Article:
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Let's take a closer look at the main talking points of the route via a broadly chronological sweep through the race's evolving narrative….
Starting in Brest on the Atlantic coast, four stages in the home region of both Bernard Hinault and Warren Barguil will cater for the puncheurs and sprinters, with the early leader of the race more likely to be a Wout van Aert than a Sam Bennett.
That's because Stage 1 culminates with the punchy climb of the Cote de la Fosse aux Loups 3km at 5. Breaking up those last two sprints into Libourne Stage 19 and Paris Stage 20 will be the deciding time trial — the second of two races against the clock.
A combined length of 58 kilometres amounts to the most time trialling since The first tests comes in Stage 5 as the race leaves Brittany with a 27km TT that could provide an early indication of the pecking order for the maillot jaune.
But as this year's Tour and Giro both proved — it could well all come down to this final individual race of truth.
The km Stage 7 from Vierzon to Le Creuset not only sees the Tour go on a rare venture through the Loire and Cher regions south of Paris, it also is longest stage in 21 years.
Coming just 18km from the finish, it should ensure that this long day in the saddle ends in drama. The race only visits the Alps for two days, a third would have allowed for one of those.
The top of the final climb here is a de facto finish line as anyone with 20 seconds can hope to keep this to the line.
Who does it suit? Before we get to the GC contenders the course suits plenty with the opening stages looking ideal for Julian Alaphilippe, Wout van Aert, Marc Hirschi, Max Schachmann and possibly Mathieu van der Poel if he rides given his Olympic ambitions.
Will the sprinters be happier? There are probably seven opportunities which is as much as and there now seems to be a house policy at ASO to avoid multiple sprint stages.
The time trials look ideal for Tom Dumoulin but that depends on whether he can recover form last seen in , similar for Geraint Thomas and the relative short distance caps their gains and Chris Froome gets a course to work towards too.
Remco Evenepoel might fancy his chances. The same for Thibaut Pinot who can sometimes do a good time trial but prefers a hilly course, Nairo Quintana even more so.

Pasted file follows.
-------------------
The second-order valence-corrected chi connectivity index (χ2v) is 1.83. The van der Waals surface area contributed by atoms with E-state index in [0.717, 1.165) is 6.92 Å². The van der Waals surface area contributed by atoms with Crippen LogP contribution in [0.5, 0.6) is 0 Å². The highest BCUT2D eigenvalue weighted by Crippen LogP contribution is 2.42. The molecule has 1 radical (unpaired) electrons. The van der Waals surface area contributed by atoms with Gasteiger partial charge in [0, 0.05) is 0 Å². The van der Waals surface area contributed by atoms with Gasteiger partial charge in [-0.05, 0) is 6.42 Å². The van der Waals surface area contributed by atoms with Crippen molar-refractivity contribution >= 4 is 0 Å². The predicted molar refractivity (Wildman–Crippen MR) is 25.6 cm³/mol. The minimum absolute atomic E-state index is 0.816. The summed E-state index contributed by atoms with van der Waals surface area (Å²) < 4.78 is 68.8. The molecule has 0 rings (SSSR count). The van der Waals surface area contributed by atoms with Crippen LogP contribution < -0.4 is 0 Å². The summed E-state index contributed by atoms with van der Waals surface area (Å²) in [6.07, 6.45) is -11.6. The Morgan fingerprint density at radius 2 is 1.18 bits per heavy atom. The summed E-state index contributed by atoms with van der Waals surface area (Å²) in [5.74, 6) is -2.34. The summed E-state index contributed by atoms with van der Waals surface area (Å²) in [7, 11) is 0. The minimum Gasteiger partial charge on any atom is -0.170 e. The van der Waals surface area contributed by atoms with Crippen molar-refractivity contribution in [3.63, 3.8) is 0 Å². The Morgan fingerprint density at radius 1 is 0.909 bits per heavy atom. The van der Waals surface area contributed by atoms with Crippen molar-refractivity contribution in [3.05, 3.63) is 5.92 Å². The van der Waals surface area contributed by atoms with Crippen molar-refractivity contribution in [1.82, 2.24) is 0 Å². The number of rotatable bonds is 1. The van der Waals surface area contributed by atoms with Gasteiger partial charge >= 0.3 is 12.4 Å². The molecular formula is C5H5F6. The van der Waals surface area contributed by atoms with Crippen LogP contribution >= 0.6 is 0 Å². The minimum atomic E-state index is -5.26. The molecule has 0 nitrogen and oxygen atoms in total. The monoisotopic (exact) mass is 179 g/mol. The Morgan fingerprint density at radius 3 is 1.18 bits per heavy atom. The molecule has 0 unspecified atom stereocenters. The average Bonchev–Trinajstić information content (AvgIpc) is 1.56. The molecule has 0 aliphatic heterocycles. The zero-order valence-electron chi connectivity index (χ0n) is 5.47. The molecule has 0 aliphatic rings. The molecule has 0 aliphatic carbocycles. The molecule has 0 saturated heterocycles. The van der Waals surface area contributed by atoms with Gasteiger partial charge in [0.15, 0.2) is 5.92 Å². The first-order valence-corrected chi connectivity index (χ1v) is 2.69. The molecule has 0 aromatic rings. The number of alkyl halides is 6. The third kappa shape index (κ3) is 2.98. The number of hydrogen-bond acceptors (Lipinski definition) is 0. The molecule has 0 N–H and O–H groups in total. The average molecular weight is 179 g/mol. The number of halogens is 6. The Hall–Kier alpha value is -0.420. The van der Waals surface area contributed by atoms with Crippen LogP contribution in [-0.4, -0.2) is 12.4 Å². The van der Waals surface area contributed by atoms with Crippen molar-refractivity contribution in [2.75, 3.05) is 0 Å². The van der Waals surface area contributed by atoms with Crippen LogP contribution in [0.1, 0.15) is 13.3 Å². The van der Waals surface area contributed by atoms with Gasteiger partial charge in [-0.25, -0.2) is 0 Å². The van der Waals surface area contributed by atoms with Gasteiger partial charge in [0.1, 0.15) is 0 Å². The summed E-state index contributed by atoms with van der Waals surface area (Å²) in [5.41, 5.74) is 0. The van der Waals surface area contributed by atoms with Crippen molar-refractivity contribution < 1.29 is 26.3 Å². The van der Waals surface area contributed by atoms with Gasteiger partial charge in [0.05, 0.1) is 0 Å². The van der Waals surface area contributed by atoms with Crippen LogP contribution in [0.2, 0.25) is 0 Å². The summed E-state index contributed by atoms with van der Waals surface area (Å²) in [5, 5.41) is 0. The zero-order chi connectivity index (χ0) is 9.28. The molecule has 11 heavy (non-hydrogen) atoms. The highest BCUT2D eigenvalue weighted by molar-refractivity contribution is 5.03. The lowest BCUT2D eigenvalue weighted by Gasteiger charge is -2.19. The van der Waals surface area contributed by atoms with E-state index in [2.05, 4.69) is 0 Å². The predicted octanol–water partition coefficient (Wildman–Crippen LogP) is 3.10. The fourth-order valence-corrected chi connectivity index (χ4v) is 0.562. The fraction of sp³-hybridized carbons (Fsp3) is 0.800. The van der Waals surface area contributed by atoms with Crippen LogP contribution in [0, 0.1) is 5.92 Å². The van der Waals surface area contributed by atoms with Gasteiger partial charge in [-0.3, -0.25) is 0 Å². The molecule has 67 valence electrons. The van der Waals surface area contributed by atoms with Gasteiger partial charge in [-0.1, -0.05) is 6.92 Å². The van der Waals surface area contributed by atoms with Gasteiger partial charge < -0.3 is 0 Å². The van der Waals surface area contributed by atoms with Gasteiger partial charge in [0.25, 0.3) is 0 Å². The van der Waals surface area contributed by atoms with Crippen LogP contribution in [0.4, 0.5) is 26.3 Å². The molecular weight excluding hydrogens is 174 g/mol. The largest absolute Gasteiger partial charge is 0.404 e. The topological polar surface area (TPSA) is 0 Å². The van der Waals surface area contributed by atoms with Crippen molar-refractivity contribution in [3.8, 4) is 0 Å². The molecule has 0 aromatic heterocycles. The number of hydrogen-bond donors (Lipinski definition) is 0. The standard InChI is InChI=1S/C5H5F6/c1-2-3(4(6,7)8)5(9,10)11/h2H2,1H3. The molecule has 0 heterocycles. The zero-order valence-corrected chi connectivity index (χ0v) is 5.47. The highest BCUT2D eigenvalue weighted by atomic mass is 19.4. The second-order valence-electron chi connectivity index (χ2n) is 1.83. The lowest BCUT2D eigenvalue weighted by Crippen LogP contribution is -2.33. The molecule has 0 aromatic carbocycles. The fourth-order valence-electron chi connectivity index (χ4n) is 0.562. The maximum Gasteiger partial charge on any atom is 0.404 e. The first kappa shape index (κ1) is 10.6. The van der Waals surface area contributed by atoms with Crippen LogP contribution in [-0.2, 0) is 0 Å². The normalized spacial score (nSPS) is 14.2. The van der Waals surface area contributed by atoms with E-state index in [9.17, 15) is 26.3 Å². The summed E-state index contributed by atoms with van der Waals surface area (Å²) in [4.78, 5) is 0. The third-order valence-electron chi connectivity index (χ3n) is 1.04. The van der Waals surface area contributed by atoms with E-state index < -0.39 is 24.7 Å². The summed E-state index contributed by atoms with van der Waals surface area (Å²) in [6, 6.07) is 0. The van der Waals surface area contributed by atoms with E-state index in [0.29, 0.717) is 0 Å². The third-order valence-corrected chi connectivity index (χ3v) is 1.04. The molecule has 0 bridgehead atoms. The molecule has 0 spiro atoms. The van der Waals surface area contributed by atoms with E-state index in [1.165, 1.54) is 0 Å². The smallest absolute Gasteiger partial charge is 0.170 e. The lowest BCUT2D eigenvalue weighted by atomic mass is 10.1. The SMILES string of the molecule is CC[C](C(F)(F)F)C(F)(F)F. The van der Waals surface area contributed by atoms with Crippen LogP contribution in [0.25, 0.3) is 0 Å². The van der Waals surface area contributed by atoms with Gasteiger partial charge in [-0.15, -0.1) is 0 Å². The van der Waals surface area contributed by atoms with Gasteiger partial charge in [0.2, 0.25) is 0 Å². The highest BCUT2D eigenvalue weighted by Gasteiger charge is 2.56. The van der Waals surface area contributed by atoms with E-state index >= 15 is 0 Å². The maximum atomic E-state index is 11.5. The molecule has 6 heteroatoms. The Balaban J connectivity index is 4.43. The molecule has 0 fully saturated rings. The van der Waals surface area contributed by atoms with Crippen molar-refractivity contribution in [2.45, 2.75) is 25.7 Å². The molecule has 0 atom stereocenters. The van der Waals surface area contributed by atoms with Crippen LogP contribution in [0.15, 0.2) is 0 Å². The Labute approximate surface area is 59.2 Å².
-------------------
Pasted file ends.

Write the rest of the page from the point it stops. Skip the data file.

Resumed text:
Maybe the organisers think the tour needs to be more distinguishable from the Giro and the Vuelta in terms of parcours?
The start in Brittany played its part, crossing the flat lands meant several sprint stages in a row so they wanted to drop a time trial in for variety.
They can be much easier to control than more rolling terrain. So in recent years the bigger the mountain stage sometimes the more the big trains can make them quite boring.
Good to see the often dismissed and less wealthy Pyrenees Orientales feature, and the return of the Col du Puymorens for the first time since , a classic from the 60s and 70s.
Interesting to hear the reason behind the downhill finishes, makes perfect sense I suppose. I wonder, though, how long it will be until a top GC man or two crashes and the whole thing is considered a bit too risky.
The exchange rate between climbs and time trials is interesting. The Angliru is about as hard as any climb can reasonably be and even there the time differences were tiny really, if we consider Carapaz as a climber and Roglic as a time trialist.
Historically its the climbs that have provided all the myth and drama at Grand Tours with all sorts of heroic stories from Coppi, Gaul, Merckx and whoever else.
Now its the time trials. You pretty much have to have a time trial as the last proper stage to decide who the winner will be or else the top riders, whoever they are, will be more or less tied on time after following each other up to the top of a series of hills.
Everyone is a climber. And everyone seemingly is towards the upper limit of how fast you can possibly go up a hill. Top prospects are always good against the clock as they are climbing up the mountains.
It just feels that way. Big Mig. Conversely pure climbers rarely win GTs. Lopez basically a Colombian Virenque — or, a lesser Quintana.
And Lopez a Colombian Virenque… go upstairs and wash your mouth out with soap. Virenque was my first cycling hero, despite all the obvious stuff.
More importantly idea has been to have more suspense that lasts longer and one way of doing this is to have a bigger cast of characters in contention late into the race.
Kind of, but historically Gaul, Van Impe, Pantani etc were the best climbers of their era and could outclimb the GC men even if they did get mowed down in the TT though I think Gaul was quite good at TTs, but we all probably would be if we got stuck into enough amphetamine.
I think it must be to do with modern training and racing. Like they know that 6. I wonder if it is self fulfilling — i.
GC candidates get the top level of resources, best coaching, top sport science, nutrition planning etc that allows them to be amongst the best climbers in the world?
The days of the romantic climbers such as Robert Millar, Richard Virenque, Tommy Voeckler though perhaps not a true climber and Pantani just used to saunter off during a stage.
In and TdF Hinault and Lemond did similar sorts of raids. But since US postal team we now we have science of the trains. Teams seem to have this nailed.
This year of all years has seen us treated to the closest GTs of all time. And they have to get to the line first to pick up those bonifs.
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This article is more than 2 months old. Jeremy Whittle. Wed 9 Sep Tour de France Caleb Ewan wins stage 11 in chaotic finish — live!